Most people don’t see in ferns the glory and grandeur of the mighty angiosperms — the flowering plants — but to those who can, ferns may seem like the only thing you could spend your time researching.
Kathleen Pryer, a professor of biology at Duke, is an example of one of these people who found their calling in ferns. But she didn’t know it would be ferns from the beginning.
As an undergraduate, she had thought she wanted to be an animal behaviorist, having read books by Jane Goodall, so she enrolled in McGill University in Montreal (she’s Canadian by the way) in the animal behavior program and didn’t end up taking a single botany course until her senior year. For her final project she worked with snails, a starkly slow endeavor, she thought. Slower even than ferns. After getting her degree in animal behavior, she decided she wanted a masters working with plants, but before jumping right in with only one class’ worth of experience with plants, she worked as a technician for a budding ecologist. While working there, the ecologist’s wife, who did her masters on ferns, took her on a trip to the annual meeting of the botanical society of America in Blacksburg, VA, a 13-hour trip.
In Virginia, she went on a 2-day field trip through Virginia, led by fern expert Warren Wagner, finding ferns with 107 other people who were mad about ferns.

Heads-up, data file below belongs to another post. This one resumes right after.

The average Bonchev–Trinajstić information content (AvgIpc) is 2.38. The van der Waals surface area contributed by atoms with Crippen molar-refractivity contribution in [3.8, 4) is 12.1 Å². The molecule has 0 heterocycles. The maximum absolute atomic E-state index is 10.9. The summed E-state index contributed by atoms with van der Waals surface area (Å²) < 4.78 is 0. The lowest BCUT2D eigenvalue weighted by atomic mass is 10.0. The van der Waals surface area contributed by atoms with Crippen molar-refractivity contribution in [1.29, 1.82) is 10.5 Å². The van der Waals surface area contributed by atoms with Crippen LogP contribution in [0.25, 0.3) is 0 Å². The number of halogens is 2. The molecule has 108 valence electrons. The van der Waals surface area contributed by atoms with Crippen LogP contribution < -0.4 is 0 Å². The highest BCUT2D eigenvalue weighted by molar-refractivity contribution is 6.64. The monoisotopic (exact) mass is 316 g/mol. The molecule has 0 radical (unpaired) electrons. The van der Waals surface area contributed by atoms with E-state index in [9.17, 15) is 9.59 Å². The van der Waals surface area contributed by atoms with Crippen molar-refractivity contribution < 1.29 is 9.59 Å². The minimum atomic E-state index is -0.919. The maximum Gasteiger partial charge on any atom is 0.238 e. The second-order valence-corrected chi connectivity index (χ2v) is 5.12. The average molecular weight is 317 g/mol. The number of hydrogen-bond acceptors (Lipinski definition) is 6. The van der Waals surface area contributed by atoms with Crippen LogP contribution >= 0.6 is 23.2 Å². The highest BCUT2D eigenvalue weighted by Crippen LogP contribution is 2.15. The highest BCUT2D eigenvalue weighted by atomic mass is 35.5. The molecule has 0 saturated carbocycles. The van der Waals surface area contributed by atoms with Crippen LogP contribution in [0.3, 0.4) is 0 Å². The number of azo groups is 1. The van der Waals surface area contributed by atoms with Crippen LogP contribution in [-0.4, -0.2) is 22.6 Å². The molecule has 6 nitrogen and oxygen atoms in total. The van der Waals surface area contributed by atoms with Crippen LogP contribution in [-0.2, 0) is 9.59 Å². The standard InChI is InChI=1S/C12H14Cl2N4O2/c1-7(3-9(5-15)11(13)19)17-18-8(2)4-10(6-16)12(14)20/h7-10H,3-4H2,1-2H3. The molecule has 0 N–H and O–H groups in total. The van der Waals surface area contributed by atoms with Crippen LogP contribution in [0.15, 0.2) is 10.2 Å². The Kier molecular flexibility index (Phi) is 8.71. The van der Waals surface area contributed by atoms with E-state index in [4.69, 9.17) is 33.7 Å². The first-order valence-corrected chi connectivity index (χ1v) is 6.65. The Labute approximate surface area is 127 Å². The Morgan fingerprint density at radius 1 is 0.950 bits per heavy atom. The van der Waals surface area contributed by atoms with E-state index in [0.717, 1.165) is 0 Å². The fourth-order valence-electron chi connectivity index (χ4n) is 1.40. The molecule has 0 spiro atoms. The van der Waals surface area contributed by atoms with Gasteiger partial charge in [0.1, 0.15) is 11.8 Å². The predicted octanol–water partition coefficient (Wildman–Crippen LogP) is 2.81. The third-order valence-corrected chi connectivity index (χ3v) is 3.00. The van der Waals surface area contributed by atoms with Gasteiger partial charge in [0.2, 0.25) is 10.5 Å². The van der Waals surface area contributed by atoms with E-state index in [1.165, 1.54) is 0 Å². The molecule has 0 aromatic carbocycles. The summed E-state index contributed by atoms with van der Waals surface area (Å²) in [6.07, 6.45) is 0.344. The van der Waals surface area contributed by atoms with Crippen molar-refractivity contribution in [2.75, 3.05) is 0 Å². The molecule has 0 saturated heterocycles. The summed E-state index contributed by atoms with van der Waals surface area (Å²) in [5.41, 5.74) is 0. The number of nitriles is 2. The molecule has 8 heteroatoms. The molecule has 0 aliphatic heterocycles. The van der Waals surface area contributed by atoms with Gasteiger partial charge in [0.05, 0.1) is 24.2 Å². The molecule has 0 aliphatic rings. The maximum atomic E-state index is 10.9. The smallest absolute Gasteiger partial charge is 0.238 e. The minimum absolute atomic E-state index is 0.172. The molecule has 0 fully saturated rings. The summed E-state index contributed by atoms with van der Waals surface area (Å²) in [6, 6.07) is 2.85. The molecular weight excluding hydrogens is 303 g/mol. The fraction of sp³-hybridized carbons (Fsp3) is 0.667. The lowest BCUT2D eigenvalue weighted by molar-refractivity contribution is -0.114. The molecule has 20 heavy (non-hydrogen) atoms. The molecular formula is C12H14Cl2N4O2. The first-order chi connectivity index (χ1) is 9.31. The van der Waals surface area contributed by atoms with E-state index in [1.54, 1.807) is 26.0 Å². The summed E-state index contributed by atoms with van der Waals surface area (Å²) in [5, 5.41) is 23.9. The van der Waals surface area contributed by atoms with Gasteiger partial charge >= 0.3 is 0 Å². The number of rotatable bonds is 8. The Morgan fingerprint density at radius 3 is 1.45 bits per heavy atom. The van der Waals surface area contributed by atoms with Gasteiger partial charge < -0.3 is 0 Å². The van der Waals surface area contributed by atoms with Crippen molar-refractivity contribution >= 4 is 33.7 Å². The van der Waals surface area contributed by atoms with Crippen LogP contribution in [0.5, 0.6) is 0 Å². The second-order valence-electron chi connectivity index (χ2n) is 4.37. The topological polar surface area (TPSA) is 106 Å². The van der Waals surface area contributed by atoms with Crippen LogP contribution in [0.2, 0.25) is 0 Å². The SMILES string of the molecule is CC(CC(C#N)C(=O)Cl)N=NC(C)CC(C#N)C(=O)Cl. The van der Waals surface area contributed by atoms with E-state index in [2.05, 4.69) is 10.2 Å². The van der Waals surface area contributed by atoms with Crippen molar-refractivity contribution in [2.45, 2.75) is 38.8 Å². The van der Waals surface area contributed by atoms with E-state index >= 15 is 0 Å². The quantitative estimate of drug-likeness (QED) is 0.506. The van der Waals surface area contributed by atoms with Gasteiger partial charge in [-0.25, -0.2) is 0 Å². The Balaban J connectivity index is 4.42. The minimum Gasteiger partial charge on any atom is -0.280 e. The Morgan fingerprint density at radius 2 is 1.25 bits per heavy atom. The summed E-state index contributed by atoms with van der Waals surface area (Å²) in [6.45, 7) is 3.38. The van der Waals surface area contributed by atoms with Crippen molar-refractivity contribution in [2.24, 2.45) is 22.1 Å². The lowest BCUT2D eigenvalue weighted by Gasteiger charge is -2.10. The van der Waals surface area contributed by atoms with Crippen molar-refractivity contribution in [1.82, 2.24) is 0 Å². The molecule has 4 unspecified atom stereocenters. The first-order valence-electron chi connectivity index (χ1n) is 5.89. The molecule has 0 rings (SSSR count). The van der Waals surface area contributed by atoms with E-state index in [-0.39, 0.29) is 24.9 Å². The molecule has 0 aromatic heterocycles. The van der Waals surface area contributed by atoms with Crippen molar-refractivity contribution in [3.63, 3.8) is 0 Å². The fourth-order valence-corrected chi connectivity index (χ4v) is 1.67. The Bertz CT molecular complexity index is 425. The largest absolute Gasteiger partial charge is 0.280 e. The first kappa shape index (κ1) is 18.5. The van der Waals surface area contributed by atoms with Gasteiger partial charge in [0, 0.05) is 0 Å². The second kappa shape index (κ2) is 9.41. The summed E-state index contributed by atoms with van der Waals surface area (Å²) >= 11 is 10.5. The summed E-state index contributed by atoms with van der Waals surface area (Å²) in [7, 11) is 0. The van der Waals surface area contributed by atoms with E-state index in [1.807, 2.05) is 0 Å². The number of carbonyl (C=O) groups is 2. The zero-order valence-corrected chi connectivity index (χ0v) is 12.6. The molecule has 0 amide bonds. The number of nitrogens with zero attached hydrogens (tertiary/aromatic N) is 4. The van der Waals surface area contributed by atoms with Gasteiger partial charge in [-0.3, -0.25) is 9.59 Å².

“It was just serendipity really.”
After that, the idea of ferns stuck, and she’s been working with them ever since. She’s gotten the chance to name or rename many species of fern, and she created the genus Gaga, named after the singer. Another new genus she found is soon to be named Mandela by her as well; a nice change from the usual names of “old white guys,” given to new genera, she said.
Through it all though, Pryer is most proud of a paper from 2001, which showed that all modern ferns originated from a central progenitor, showing that they aren’t as archaic as most people think. That paper made the cover of Nature, and has been cited hundreds of times since.
In the end, I guess it’s really hard to tell where you’ll end up. If an aspiring animal behaviorist can jump to the world of ferns and make a successful career out of it, surely there’s hope for the rest of us too. In the end, all that matters is if you’re doing what you love, and as for Kathleen Pryer, she’ll keep doing what she loves as long as there’s a “chair and a microscope” for her to sit at.
Guest Post by Isaac Poarch, a senior at the North Carolina School of Science and Math